Reported rapes in Baltimore up 20 percent since policy shift

Congressional committee to hold hearings on nationwide problems Tuesday

September 13, 2010|By Justin Fenton, The Baltimore Sun

Rapes investigated by Baltimore police are up nearly 20 percent this year, a sharp increase since new procedures were sparked by a Baltimore Sun investigation showing the city leading the nation in rape reports dismissed by police.

As of Aug. 28, city police report 112 rape cases this year, compared with 94 at this time last year.

In June, two weeks before The Sun report, rape cases were down 15 percent for the year. After the story was published, Mayor Stephanie Rawlings-Blake ordered an audit and police immediately implemented new protocols prohibiting patrol officers from declining to take a rape report on the streets.

Anthony Guglielmi, the Baltimore Police Department's chief spokesman, said the recent uptick is not due to a rash of new sexual assaults, but rather is the result of "counting them better."

"There's been a really clear change in some of the protocols for these things, and the Police Department is really trying to be responsive to the issue," said Gail Reid, the emergency room program manager for TurnAround Inc., a Towson-based resource for victims of sexual assault that is reviewing cases with Baltimore police.

The issue will get national attention on Tuesday when a U.S. Senate subcommittee holds a hearing to examine systemic failures in the reporting and investigation of rape cases nationwide. Among those testifying will be Philadelphia Police Commissioner Charles H. Ramsey, the director of the Office of Violence Against Women, and two rape victims.

No one from Baltimore was asked to testify, officials said. But the hearing was requested by Carol E. Tracy, director of the Women's Law Project in Philadelphia, who said she was spurred, in part, by the articles in The Sun.

Tracy called the hearing "a long overdue step toward justice for rape survivors who were re-victimized by the systems that should have protected them."

A review of national FBI data shows significant disparities among large American cities in the number of reported rapes. Though most cities have a percentage of cases deemed "unfounded" that is in the single digits, some report zero. Baltimore for years has recorded in excess of 30 percent — five times the national average — and no other city except Dallas was over 20 percent in the most recent year for which data is available. The FBI does little to monitor the accuracy of reporting.

According to state and federal statistics, reported rapes have tumbled 80 percent in Baltimore since 1995, a time period during which they declined 8 percent nationally.

Baltimore's problem was twofold: Patrol officers failed to write reports in four out of 10 calls to 911, labeling them "unfounded" on the streets. And once cases made it to the sex offense unit, detectives there consistently marked 30 percent or more of the cases "unfounded," meaning they determined the allegation was false or baseless.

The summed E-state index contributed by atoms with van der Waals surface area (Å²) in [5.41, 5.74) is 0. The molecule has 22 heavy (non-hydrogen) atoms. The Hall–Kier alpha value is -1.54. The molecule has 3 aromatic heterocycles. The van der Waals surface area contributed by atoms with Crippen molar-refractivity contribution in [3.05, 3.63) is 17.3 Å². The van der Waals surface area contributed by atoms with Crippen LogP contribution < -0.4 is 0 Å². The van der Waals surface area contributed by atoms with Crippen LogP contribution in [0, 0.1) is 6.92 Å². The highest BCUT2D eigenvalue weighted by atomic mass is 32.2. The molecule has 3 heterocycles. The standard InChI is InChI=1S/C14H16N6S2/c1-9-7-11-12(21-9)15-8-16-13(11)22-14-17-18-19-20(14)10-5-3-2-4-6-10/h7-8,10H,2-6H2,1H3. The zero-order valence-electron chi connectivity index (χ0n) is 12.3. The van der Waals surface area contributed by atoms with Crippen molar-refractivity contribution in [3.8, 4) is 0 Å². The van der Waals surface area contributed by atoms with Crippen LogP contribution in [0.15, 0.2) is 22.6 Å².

Statistics requested by The Baltimore Sun show fewer cases have been discarded by patrol officers since the start of July, with reports being written in 77 percent of the 138 instances in which alleged victims called 911 to report a rape. In the instances where a report was not written, police noted that they could not find a victim, no police service was necessary, or that the address given in the report did not exist. Four calls were recorded as "unfounded" by patrol officers.

In contrast, for the first six months of the year, officers wrote reports in 60 percent of the 345 calls to 911 to report a rape.

There remains a disparity between reported rapes and the number of reports written for a call to 911 to report a rape, but Guglielmi said that officers are documenting their justification for how they classify a crime.

"Not all are rapes, by definition. When the reports are written, they're investigating them further, and if for whatever reason, if it's not a sex offense, they have to articulate" that justification, Guglielmi said.

He provided a sampling of some reports that came in to 911 as a suspected rape and were later classified otherwise, showing the complexity of cases presented to police.

•- On July 13, a woman called police and said she was trapped in a vacant house and had been sexually assaulted. When officers arrived, she said she and a male friend had been smoking crack, and that the man asked her for sex but left when she said no. She began hearing voices and speaking to them, according to the report. Detectives were consulted and they determined the case needed no further investigation.

•- A 19-year-old woman said she had a sexual encounter July 17 with a man she had met on an Internet dating site. She said they engaged in consensual oral sex but that she refused when he tried to pursue intercourse. She said she made several demands that he stop trying, then left and called police. The report was listed as a "common assault" and forwarded to detectives for review.

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